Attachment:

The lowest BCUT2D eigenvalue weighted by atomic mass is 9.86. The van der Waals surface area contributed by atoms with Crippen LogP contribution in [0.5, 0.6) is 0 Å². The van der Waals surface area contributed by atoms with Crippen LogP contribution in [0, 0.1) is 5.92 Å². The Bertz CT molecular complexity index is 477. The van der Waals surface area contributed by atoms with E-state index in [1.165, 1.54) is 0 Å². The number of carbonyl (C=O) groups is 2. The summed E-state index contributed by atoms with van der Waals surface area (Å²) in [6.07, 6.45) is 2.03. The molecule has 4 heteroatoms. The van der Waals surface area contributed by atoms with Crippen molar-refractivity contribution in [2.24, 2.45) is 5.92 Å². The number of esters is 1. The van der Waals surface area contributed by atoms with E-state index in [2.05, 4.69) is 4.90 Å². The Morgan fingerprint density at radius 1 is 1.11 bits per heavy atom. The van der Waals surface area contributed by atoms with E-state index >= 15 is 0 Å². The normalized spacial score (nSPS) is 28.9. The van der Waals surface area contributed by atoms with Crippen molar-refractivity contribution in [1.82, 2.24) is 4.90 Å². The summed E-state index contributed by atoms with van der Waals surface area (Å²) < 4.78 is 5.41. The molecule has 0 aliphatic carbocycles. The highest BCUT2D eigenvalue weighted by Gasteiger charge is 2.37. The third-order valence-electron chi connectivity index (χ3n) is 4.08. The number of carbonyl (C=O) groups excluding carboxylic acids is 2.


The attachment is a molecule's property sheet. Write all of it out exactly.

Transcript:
The lowest BCUT2D eigenvalue weighted by atomic mass is 9.86. The van der Waals surface area contributed by atoms with Crippen LogP contribution in [0.5, 0.6) is 0 Å². The van der Waals surface area contributed by atoms with Crippen LogP contribution in [0, 0.1) is 5.92 Å². The Bertz CT molecular complexity index is 477. The van der Waals surface area contributed by atoms with E-state index in [1.165, 1.54) is 0 Å². The number of carbonyl (C=O) groups is 2. The summed E-state index contributed by atoms with van der Waals surface area (Å²) in [6.07, 6.45) is 2.03. The molecule has 4 heteroatoms. The van der Waals surface area contributed by atoms with Crippen molar-refractivity contribution in [2.24, 2.45) is 5.92 Å². The number of esters is 1. The van der Waals surface area contributed by atoms with E-state index in [2.05, 4.69) is 4.90 Å². The Morgan fingerprint density at radius 1 is 1.11 bits per heavy atom. The van der Waals surface area contributed by atoms with E-state index >= 15 is 0 Å². The normalized spacial score (nSPS) is 28.9. The van der Waals surface area contributed by atoms with Crippen molar-refractivity contribution in [1.82, 2.24) is 4.90 Å². The summed E-state index contributed by atoms with van der Waals surface area (Å²) < 4.78 is 5.41. The molecule has 0 aliphatic carbocycles. The highest BCUT2D eigenvalue weighted by Gasteiger charge is 2.37. The third-order valence-electron chi connectivity index (χ3n) is 4.08. The number of carbonyl (C=O) groups excluding carboxylic acids is 2.